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This term should be offensive to actual slaves. What do you think a real slave would say if he saw a free worker (who could at any moment quit, go to another employer, start a business, move to another country, go on holiday, join the army, become a priest, or just sit there slacking off safe in the knowledge that the worst thing that can happen is getting fired) complaining that he was a slave too?

"Wage slavery" specifically refers to wage laborers who are unable to do those things.

If you have the ability to find other jobs, go on holiday, join the army etc, you are by definition not a "wage slave," merely a wage laborer.

Sure, but then there's the [applicable to anyone] subtitle in this post...

The subtitle is a question. The answer is "No." The term "Wage slave" is not applicable to most wage laborers, even in many famously terrible labor markets.

I think slaves have bigger concerns in their lives than being offended to semantic technicalities. That aside, I think you sort of hit the point that even though we DO rely on our wage to survive, it's our choice and we have other options, which is what makes us different than the sweatshot workers.

Exactly. People identify themselves as wage slaves when, if they were willing to forgo certain conveniences and societal pressures, could quite easily change their lives.

Right. All they have to do is sell their kids so that they need less space (cheaper housing) and don't need to spend money on education, and then "wing it" with regard to health insurance. "Just don't get sick" is great advice that I'd give to anyone in this country; I mean, can you believe that people in the US think they have the right to get cancer? The fucking nerve of some people.

[Follow-up: On a serious note, I know that's an obnoxious reply, but I'm sick of conservatives who somehow believe the problem is that people are spending too much on unnecessary things. There is some of that, but most bankruptcies come from the big-ticket items-- housing, healthcare, and education-- which ought to be affordable.]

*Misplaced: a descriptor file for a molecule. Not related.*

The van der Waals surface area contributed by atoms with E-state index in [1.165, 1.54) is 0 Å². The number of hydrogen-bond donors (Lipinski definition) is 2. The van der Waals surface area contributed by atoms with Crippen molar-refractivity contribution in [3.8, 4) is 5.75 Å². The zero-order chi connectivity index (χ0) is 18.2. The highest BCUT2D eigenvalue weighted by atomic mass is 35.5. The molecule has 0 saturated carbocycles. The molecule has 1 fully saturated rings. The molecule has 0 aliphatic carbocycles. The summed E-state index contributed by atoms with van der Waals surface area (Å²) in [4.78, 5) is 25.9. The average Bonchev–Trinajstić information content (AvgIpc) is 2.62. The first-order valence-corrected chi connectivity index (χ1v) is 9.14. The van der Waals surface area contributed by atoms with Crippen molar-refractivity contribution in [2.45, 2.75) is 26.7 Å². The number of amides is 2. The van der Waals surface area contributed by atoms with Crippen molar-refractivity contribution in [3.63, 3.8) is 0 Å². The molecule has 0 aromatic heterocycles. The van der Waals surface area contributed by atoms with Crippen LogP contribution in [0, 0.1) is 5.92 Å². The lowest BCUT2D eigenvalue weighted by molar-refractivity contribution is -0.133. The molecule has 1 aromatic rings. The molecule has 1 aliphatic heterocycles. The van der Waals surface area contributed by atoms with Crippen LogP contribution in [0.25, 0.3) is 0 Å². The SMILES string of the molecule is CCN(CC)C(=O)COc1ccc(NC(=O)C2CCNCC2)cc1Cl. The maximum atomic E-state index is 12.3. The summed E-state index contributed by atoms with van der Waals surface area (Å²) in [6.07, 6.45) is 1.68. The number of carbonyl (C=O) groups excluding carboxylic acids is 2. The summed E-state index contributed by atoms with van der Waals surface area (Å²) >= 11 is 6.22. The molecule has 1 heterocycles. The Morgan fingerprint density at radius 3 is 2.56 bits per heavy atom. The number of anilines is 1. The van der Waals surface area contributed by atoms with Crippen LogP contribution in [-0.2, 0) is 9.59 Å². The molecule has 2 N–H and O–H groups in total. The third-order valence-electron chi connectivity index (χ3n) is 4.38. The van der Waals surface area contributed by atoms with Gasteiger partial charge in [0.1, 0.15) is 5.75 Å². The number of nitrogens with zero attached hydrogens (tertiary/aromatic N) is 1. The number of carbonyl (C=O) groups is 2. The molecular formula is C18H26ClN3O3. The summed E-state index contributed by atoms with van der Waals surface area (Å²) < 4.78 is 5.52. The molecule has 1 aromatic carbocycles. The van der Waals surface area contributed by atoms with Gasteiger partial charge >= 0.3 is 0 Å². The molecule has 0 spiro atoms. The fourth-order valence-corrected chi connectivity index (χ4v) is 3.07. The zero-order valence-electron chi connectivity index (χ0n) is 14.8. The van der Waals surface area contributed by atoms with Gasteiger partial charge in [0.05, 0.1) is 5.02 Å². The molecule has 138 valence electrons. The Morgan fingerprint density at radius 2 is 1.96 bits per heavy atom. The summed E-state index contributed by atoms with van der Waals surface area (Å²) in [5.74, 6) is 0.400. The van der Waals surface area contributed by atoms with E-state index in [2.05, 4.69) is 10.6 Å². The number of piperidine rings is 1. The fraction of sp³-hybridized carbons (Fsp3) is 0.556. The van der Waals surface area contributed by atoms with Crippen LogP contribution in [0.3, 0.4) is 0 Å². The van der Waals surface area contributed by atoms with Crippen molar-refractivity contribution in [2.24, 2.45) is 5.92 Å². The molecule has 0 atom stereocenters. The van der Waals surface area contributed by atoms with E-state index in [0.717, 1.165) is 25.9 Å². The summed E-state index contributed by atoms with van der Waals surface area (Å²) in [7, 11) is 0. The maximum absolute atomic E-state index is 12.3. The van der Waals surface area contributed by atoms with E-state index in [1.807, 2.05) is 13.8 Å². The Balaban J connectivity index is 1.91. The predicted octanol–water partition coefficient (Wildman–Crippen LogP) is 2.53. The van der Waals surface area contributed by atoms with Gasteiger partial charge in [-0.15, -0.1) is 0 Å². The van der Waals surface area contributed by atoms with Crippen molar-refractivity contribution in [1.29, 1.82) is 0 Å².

It's just a figure of speech. There are plenty of other figures of speech that would be even more "offensive" if we applied this unreasonably strict standard to them.


From "Bright Lights, Big City," I believe the protagonist uses the term "emotional paraplegic."


I think you make a useful point. At a high level of abstraction "real slavery" and "wage slavery" seem very similar but for the people who were / are really affected it's a world of difference. It puts things in perspective.

There should be a word for this kind of thing: where you argue something moderately is bad by labelling it as a form of something universally acknowledged to be really bad. Terms like "wage slavery", "cultural genocide" or "raping the natural environment" fall into this category, and they all annoy me.

Perhaps this abuse of the language should be called "verbal bestiality".

The intersection of programmers and people-who-feel-sorry-for-themselves consists of a bunch of people who will abstract away from reality until they've convinced themselves that they are somehow a victim.

Depends on the kind of slavery. Slavery has been a fixture of most economies, with the degree of force and inflexibility variable across societies. In one phase of the Ottoman Empire, slaves could own land and armies... but were still slaves. Likewise, dalits and buraku can become very wealthy because they're doing work that no one wants to do, but their status as low-class individuals persists. Some variants of slavery (such as modern sex slavery and early American racial/hereditary slavery) are brutal and horrible; others have been more benign.

The state of the American proletariat is not quite slavery, but it's getting there. It's a state of diminishing leverage that, uncorrected, will lead to a slave economy. In first-world countries like the EU and Canada, it's unimaginable that someone would lose everything because of a health problem. Now, if you want to avoid (err, make less probable) this fate, you have to get a job that provides health insurance. (Don't even get me started on the terrorist attack we call the individual health insurance market.)

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